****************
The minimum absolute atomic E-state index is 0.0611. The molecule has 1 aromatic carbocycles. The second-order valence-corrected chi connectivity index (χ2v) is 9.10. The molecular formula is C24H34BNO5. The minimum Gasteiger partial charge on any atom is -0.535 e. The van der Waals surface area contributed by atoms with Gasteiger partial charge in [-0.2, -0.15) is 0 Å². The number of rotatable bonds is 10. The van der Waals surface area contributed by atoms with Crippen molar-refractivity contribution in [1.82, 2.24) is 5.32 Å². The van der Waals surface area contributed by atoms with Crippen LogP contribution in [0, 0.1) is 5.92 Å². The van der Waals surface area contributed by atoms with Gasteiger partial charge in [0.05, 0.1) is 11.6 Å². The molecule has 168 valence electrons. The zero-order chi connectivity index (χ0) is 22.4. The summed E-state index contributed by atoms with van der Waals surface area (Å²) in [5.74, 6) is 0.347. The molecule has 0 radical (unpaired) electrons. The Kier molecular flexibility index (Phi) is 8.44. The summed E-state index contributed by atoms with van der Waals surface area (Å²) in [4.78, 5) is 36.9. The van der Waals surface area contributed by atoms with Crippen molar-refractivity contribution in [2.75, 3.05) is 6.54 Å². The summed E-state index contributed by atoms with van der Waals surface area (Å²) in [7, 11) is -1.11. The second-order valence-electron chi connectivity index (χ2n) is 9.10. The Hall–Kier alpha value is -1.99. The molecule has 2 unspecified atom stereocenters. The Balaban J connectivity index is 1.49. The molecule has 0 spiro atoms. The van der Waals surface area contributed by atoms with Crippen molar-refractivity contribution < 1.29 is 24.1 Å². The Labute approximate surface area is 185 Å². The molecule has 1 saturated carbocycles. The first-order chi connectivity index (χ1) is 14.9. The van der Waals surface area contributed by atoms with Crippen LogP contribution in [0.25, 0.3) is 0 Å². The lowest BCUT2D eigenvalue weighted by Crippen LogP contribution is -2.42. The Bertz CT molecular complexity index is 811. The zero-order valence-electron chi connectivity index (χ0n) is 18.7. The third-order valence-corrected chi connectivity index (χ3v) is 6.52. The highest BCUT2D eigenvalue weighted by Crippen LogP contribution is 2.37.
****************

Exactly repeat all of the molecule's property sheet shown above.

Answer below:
The minimum absolute atomic E-state index is 0.0611. The molecule has 1 aromatic carbocycles. The second-order valence-corrected chi connectivity index (χ2v) is 9.10. The molecular formula is C24H34BNO5. The minimum Gasteiger partial charge on any atom is -0.535 e. The van der Waals surface area contributed by atoms with Gasteiger partial charge in [-0.2, -0.15) is 0 Å². The number of rotatable bonds is 10. The van der Waals surface area contributed by atoms with Crippen molar-refractivity contribution in [1.82, 2.24) is 5.32 Å². The van der Waals surface area contributed by atoms with Crippen LogP contribution in [0, 0.1) is 5.92 Å². The van der Waals surface area contributed by atoms with Gasteiger partial charge in [0.05, 0.1) is 11.6 Å². The molecule has 168 valence electrons. The zero-order chi connectivity index (χ0) is 22.4. The summed E-state index contributed by atoms with van der Waals surface area (Å²) in [5.74, 6) is 0.347. The molecule has 0 radical (unpaired) electrons. The Kier molecular flexibility index (Phi) is 8.44. The summed E-state index contributed by atoms with van der Waals surface area (Å²) in [4.78, 5) is 36.9. The van der Waals surface area contributed by atoms with Crippen molar-refractivity contribution in [2.75, 3.05) is 6.54 Å². The summed E-state index contributed by atoms with van der Waals surface area (Å²) in [7, 11) is -1.11. The second-order valence-electron chi connectivity index (χ2n) is 9.10. The Hall–Kier alpha value is -1.99. The molecule has 2 unspecified atom stereocenters. The Balaban J connectivity index is 1.49. The molecule has 0 spiro atoms. The van der Waals surface area contributed by atoms with Crippen molar-refractivity contribution < 1.29 is 24.1 Å². The Labute approximate surface area is 185 Å². The molecule has 1 saturated carbocycles. The first-order chi connectivity index (χ1) is 14.9. The van der Waals surface area contributed by atoms with Crippen LogP contribution in [0.25, 0.3) is 0 Å². The lowest BCUT2D eigenvalue weighted by Crippen LogP contribution is -2.42. The Bertz CT molecular complexity index is 811. The zero-order valence-electron chi connectivity index (χ0n) is 18.7. The third-order valence-corrected chi connectivity index (χ3v) is 6.52. The highest BCUT2D eigenvalue weighted by Crippen LogP contribution is 2.37.